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Attention Sadowsky UV70 owners: Alder or Ash?

Discussion in 'Basses [BG]' started by MentalBass, Mar 23, 2009.


  1. Alder

    44 vote(s)
    42.7%
  2. Ash

    59 vote(s)
    57.3%
  1. Hi all,

    I accidentally posted this in the Amps forum, so here goes again:

    I'm GASing for something I probably shouldn't be... but then if we only GASed for the absolute necessities, would it really be GAS? Anyways...

    I own a Sadowsky 5-string UV70 with an alder body and a rosewood fretboard, and I'm looking for a little more tightness in the low end. I find that except with brand new strings, the bass starts to lose its definition and gets a little muddy. Maybe it's the way I EQ, maybe it's the strings (both of which I'm going to play around with some more before I make a decision), but I'm wondering if anyone here has played both and can comment on whether it would be worthwhile to switch from alder to ash. Note: I want to stay with the rosewood fretboard for aesthetic reasons.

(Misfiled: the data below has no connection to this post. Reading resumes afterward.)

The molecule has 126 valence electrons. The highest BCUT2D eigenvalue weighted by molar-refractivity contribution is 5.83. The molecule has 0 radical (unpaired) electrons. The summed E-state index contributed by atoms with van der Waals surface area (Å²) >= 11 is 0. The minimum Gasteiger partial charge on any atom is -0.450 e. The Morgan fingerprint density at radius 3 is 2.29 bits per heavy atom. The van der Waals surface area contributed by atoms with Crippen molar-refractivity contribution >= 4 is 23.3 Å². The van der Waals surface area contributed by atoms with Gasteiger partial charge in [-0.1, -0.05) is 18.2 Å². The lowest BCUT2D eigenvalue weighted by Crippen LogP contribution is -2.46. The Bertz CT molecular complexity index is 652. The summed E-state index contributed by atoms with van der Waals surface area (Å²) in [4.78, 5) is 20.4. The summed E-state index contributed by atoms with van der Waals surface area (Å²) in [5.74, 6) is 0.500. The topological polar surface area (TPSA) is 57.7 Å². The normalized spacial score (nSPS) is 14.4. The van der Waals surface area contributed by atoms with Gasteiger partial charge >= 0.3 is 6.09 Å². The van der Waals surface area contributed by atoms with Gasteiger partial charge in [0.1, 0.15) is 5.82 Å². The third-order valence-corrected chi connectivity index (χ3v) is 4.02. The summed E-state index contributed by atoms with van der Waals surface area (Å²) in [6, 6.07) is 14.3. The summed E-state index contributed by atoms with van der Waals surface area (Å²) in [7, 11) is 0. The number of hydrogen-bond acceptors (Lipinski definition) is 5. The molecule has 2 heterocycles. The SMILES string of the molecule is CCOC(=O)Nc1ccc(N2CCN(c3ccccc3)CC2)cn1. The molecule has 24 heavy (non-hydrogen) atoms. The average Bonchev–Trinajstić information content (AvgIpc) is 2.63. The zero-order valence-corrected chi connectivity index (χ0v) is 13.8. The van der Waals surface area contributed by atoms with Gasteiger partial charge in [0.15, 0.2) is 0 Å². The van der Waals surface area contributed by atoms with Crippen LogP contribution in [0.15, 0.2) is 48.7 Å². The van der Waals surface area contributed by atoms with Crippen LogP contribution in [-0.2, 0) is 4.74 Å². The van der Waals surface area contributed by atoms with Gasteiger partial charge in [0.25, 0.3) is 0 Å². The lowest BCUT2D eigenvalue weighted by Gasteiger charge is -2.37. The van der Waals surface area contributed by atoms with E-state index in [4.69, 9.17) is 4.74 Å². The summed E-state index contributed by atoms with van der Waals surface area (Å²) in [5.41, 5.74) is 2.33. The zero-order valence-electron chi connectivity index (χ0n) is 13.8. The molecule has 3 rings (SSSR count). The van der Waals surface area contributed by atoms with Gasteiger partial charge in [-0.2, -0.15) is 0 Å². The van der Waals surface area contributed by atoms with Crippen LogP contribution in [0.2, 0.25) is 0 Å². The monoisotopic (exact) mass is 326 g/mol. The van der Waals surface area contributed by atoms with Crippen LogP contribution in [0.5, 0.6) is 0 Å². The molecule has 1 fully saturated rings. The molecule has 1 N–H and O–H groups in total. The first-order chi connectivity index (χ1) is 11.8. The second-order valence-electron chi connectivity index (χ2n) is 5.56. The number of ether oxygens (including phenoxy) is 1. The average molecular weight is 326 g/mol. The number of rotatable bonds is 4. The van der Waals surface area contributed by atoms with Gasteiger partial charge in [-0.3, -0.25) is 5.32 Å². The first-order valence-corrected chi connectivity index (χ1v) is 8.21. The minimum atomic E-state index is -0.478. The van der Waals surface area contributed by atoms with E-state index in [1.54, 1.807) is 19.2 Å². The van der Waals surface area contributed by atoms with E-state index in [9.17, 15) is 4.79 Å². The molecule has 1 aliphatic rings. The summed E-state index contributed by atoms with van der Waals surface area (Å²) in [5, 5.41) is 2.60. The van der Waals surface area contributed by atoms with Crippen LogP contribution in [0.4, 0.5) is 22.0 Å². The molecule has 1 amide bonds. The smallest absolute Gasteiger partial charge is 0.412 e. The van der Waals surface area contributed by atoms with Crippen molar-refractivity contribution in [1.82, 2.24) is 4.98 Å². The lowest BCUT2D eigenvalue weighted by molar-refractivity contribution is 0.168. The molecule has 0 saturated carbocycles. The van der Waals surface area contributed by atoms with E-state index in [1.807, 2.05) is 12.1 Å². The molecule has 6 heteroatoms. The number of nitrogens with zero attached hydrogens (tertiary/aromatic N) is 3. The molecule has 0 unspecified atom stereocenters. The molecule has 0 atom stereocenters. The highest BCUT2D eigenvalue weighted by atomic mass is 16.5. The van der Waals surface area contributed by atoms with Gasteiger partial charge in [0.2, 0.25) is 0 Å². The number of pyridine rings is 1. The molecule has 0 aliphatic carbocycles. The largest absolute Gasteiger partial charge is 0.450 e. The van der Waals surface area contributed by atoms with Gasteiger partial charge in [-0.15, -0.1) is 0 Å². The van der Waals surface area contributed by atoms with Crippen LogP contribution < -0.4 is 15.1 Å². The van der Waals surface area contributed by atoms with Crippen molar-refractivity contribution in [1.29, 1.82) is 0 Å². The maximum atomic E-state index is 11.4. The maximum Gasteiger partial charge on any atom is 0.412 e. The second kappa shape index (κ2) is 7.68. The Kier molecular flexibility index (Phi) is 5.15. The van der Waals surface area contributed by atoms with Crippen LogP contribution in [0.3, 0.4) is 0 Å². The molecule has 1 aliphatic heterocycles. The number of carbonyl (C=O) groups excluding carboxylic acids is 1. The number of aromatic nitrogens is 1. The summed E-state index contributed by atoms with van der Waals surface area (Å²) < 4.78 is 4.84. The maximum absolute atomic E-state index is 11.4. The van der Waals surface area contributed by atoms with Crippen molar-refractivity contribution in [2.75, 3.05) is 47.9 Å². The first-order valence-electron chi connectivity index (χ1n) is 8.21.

Thanks in advance!

    Cheers,

    MentalBass
     
  2. Jeff K

    Jeff K Supporting Member

    Jul 9, 2005
    Memphis, TN
    My Transparent White Metro UV70 is ash/morado. But I can't help you with a comparison, because this is the only Sadowsky I've ever owned or even played. But my guess is that any differences in tone between alder and ash would be very subtle.
     
  3. Matt Dean

    Matt Dean Supporting Member

    Jan 2, 2007
    SF (North) Bay Area
    I'd work on the EQ as I don't think you'll notice much difference.
     
  4. I don't know what it is, but I love the sound of the SS MTD tapered .135 B. (the rest of the strings are medium gauge).